A shaving cream party, ice cream socials, family breakfasts and team dinners happen to share the same lane as competitive swimming.
“The fun social events for the kids give them time to socialize and do something besides just swimming with their teammates, to build more of that team spirit,” says Dixie Nance, a stay-at-home mom whose three children belong to SAIL, the Swim Association Invitational League.
This summer, though, thousands of parents like Nance, along with their athletes, ages 3 through 19 and enrolled in swimming, soccer and baseball, among a variety of other area youth-sports programs, have faced off against a far more threatening rival: COVID-19.
For its part, SAIL conducted virtual meets this season, using a mobile app to compare athletes’ individual times from different pools. From the end of May through July 25 each year, the Greenville County league typically pools some 4,500 swimmers and 1,700 families.
“We tried to keep the season as normal as possible for the kids, despite having to swim only in their own pool and not getting to compete against the other team in person,” SAIL executive committee member Jaime Mogle says.
Government guidelines, masks, social distancing and, of course, the great outdoors have kept the novel coronavirus off the field and out of the pool, youth-sports directors say.
“You’ve just got to try to marry together getting them back on the field with the protocols we’ve got in place, trying obviously to keep players, parents and our own coaches safe,” says Andrew Hyslop, co-executive director of the Carolina Elite Soccer Academy, or CESA.
Billed as the state’s largest youth soccer club with about 3,500 players in roughly 300 teams, CESA began “social-distance training” on June 1. Phased-in workouts started in August, with a hopeful eye toward a fall season.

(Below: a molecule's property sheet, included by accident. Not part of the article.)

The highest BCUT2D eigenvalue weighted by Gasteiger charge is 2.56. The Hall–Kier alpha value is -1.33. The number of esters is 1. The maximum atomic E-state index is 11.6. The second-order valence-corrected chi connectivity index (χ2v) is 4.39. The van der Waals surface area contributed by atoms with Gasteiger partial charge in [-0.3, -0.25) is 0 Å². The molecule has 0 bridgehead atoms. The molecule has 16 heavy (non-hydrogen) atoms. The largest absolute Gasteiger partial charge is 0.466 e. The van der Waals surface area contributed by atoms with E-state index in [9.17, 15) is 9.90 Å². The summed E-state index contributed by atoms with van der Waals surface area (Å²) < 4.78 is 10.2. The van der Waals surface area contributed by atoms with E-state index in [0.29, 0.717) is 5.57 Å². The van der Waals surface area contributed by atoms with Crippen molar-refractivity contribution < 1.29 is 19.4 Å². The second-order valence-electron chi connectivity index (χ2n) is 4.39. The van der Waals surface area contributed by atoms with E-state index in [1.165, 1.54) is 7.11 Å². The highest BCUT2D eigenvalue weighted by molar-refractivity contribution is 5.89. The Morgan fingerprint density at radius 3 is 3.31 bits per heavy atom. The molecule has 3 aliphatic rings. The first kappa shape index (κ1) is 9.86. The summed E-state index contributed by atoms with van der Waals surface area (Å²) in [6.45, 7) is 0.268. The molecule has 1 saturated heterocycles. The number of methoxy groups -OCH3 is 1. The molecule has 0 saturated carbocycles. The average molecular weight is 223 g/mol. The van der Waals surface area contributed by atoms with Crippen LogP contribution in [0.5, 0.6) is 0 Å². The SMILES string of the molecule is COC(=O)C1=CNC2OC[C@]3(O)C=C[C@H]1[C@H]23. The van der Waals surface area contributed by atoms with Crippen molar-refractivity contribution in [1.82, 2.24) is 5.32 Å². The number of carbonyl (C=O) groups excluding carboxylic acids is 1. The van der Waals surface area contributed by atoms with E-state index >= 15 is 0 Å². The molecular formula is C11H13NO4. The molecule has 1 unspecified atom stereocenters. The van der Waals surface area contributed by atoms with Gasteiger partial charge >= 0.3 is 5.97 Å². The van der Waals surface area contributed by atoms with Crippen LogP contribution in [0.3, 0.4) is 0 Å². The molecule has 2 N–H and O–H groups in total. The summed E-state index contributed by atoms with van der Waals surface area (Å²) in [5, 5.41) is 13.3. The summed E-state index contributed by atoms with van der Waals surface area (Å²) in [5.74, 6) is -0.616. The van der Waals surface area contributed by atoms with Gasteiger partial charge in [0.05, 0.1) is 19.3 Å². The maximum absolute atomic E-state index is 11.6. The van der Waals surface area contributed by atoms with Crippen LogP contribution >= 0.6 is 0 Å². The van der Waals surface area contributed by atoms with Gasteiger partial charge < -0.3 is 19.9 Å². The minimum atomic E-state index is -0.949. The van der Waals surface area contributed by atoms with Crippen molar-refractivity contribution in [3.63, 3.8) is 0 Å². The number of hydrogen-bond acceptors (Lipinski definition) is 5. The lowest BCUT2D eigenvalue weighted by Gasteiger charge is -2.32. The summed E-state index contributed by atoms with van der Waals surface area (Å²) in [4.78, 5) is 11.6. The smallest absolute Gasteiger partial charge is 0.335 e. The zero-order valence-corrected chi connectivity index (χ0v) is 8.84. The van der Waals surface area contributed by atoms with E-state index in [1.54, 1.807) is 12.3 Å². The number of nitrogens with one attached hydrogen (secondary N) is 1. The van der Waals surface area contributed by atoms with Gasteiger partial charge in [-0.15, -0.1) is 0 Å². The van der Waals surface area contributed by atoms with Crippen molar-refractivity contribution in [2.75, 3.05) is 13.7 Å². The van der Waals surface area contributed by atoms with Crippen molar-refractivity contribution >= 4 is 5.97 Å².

“We obviously knew we’d be out for kind of an indefinite period of time, but we knew we would come back at some point,” Hyslop says, adding that contingency planning began even before Gov. Henry McMaster issued a statewide “home or work order” in early April; some state restrictions have since been lifted.
“The majority of people are quite willing to do whatever is necessary to give their kids an opportunity to play,” Hyslop says.
Northwood Little League, with a lineup of more than 650 young ballplayers in the spring and typically half that number in the fall, was also forced to prematurely end its season — and for some youngsters, their Little League careers.
“We want to align with the mission of Little League and what Little League is, but also keeping in mind the safety of the kids and the safety of the parents and the grandparents and the siblings that are going to be there to watch,” league president Jenn Chew says.
Despite disappointment among children and their families, she says parents still stepped up to the plate.
Meanwhile, as summer draws to a close and Greenville County Schools opened Aug. 24 with a hybrid of in-person and online classes, parents like Nance now turn their concerns to high school athletics.
“It’s a big part of their lives,” she says of her teen swimmers.
While she agrees that COVID-19 remains a threat, and her family follows health and safety guidelines, she says, “I feel as a parent, it is important to continue with the things you love to do. Being outside and being healthy is one of the most important things to me.”
Greenville County COVID-19 guidelines for youth sports
Here is a sampling of guidelines for youth athletics:
- Maintain 6 feet of social distance in all common, sideline and spectator areas.
- Follow protocols including mask-wearing and frequent hand-washing.
- At Greenville County athletic facilities, only two spectators per player and cheerleader are allowed at games; all bleachers are closed until further notice.
- BYOB chairs, snacks and water; water fountains are closed.
- Avoid high-fives, midfield handshakes and other contact greetings; bring hand sanitizer and use it frequently.
- Establish an area for players to leave their gear and personal items 6 feet apart; sanitize equipment often.
- Keep practice groups small, preferably no more than 15.
- Parents and guardians are encouraged to remain in their vehicles during practice.
- Sidelines and the game field are strictly for coaches. Parents and spectators are not allowed on the field before, during or after a game.
- If you experience symptoms, have tested positive for COVID-19 or believe you may be at risk, stay home. Keep your children at home under the same circumstances.
Source: Greenville County Rec